The important subject of several investigations has been the associations between oral cavity microbiota species composition and diseases of the masticatory system, in reference to various local, congenital, structural, metabolic, and general diseases [2–4, 8, 10, 13–15]; among these, certain studies revealed that oral microbiota can cause hospital-acquired infections and general health problems. Investigations of oral cavity microbiota in terms of their connections with selected disorders in patients of different populations were also undertaken by the authors of the current study [16–18].
In Poland, since dental caries and periodontitis are the major oral health problems, most of the research pertains to bacteria as etiological factors of these important social diseases.
Relationships between various groups of microorganisms, including protozoans, fungi, and bacteria that can colonize the oral cavity in conjunction with the human clinical condition, have not been extensively studied. The results of our previous interdisciplinary studies revealed species differences in oral microbial communities in patients with masticatory system disorders and with certain systemic diseases. In these, the immunological condition of the patients and the therapeutic procedures had different degrees of influence on the changes in oral microbiota [16–20].
In our current analysis of oral microbiota, our comparative assessment pertained to adults and older adults, the population groups that have been increasing in recent decades in Poland and other countries and who required routine and specific treatment due to various disabilities.
In the present retrospective study, the diversity in species composition of the oral cavity microbiome was monitored to explore the possibility of a preventive approach to slow spread of infectious microbiota as risk factors of human infections.
2. Materials and Methods
For the retrospective comparative study we examined data on 85 Polish adults and older adults, of both sexes, aged between 40 and 70 years who received routine and specific treatment in Clinics of the Medical University of Warsaw (2006–2014). The patients were classified into 3 age groups: Group I involved thirty persons from 41 to 50 years; Group II involved thirty persons 51 to 60 years, and Group III included twenty-five persons from 61 to 70 years.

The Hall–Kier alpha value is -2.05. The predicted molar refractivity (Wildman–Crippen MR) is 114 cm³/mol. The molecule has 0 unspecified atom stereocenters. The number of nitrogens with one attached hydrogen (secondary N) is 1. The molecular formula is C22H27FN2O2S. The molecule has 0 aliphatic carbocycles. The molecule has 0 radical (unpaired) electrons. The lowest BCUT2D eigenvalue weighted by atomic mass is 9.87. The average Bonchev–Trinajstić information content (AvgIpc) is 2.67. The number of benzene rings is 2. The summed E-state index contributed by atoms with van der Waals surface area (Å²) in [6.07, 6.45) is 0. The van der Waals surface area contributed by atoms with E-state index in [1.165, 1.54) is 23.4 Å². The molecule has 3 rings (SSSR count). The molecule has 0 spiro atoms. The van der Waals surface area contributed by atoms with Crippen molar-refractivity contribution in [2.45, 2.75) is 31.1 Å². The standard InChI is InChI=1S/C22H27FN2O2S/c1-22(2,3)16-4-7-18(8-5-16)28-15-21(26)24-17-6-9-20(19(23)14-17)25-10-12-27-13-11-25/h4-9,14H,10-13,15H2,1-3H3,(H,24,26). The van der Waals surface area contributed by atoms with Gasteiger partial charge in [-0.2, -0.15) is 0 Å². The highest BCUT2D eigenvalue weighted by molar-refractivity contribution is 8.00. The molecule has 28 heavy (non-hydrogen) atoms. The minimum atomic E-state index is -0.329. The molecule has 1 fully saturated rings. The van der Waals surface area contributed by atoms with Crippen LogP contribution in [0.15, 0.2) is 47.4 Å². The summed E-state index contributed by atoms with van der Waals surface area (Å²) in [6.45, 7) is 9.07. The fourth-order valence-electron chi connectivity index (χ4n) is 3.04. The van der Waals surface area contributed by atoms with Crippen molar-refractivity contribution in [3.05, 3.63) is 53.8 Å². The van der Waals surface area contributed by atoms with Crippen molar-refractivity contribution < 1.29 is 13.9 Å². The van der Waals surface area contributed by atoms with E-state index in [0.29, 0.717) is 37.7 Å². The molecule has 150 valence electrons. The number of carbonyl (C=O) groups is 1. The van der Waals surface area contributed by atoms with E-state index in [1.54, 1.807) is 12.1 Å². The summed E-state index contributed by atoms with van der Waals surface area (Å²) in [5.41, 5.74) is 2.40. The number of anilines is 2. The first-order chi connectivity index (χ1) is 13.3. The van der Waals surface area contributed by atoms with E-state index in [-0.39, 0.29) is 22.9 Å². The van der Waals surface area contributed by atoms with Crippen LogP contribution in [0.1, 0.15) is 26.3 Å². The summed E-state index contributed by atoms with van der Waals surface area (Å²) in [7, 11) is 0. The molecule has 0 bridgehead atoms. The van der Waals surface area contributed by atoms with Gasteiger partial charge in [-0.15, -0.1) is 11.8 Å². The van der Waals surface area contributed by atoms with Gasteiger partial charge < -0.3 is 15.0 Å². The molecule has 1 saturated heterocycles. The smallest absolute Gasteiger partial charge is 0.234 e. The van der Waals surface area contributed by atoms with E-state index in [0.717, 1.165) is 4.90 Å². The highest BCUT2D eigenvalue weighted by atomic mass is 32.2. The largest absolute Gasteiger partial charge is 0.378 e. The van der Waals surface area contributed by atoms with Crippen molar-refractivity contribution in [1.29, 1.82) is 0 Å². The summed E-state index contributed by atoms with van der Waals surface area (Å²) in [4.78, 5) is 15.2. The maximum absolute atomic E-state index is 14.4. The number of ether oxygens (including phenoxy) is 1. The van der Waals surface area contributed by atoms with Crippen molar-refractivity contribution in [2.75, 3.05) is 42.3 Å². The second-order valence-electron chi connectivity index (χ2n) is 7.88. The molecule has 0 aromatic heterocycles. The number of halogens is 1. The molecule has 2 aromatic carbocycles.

Patients were examined clinically; particularly, periodontal status (the presence of inflammation), dental caries, and restorative dental treatment were assessed.
The criteria for inclusion in this study were age over 40 years, generally healthy patients, no or few missing teeth, not restored prosthetically, no symptoms of periodontitis, and no more than 5 teeth with gingivitis. Data of patients with systemic diseases and who were treated prosthetically were excluded from this analysis.
For qualitative research and microorganism species identification, oral swabs were collected (avoiding contamination of samples with extrinsic components, e.g., before dental treatment or meal) and performed according to a previously applied procedure [16, 17, 21]. Swabs from each patients, taken directly from ten sites of supragingival dental plaques, marginal gingiva, and dental pockets, were placed in sterile tubes containing physiological salt solution, at pH 6.8 and 36°C. The biofilm materials were used for preparation of wet and permanent slides for light microscopic examinations. The Giemsa and trichrome-stained slides were examined for identification of protozoans and preliminary determination of Gram-positive and Gram-negative bacteria strains. Bacteriological microscopic and in vitro standard culture techniques were also applied to isolate bacterial strains. Samples of the material were grown aerobically on bacteriological agar and on agar with 5% defibrinated sheep blood and then tested for further specific determination. MacConkey’s medium was applied to isolate bacteria of Enterobacteriaceae, and Chapman’s plate growth medium for detection and isolation of staphylococci. The material from oral swabs was also used for mycological laboratory tests. Sabouraud medium (bioMerieux) was applied for growth of fungi at 30°C; Candida species were identified in the samples by chromogenic medium Chromagar-Candida BBL (Becton Dickinson).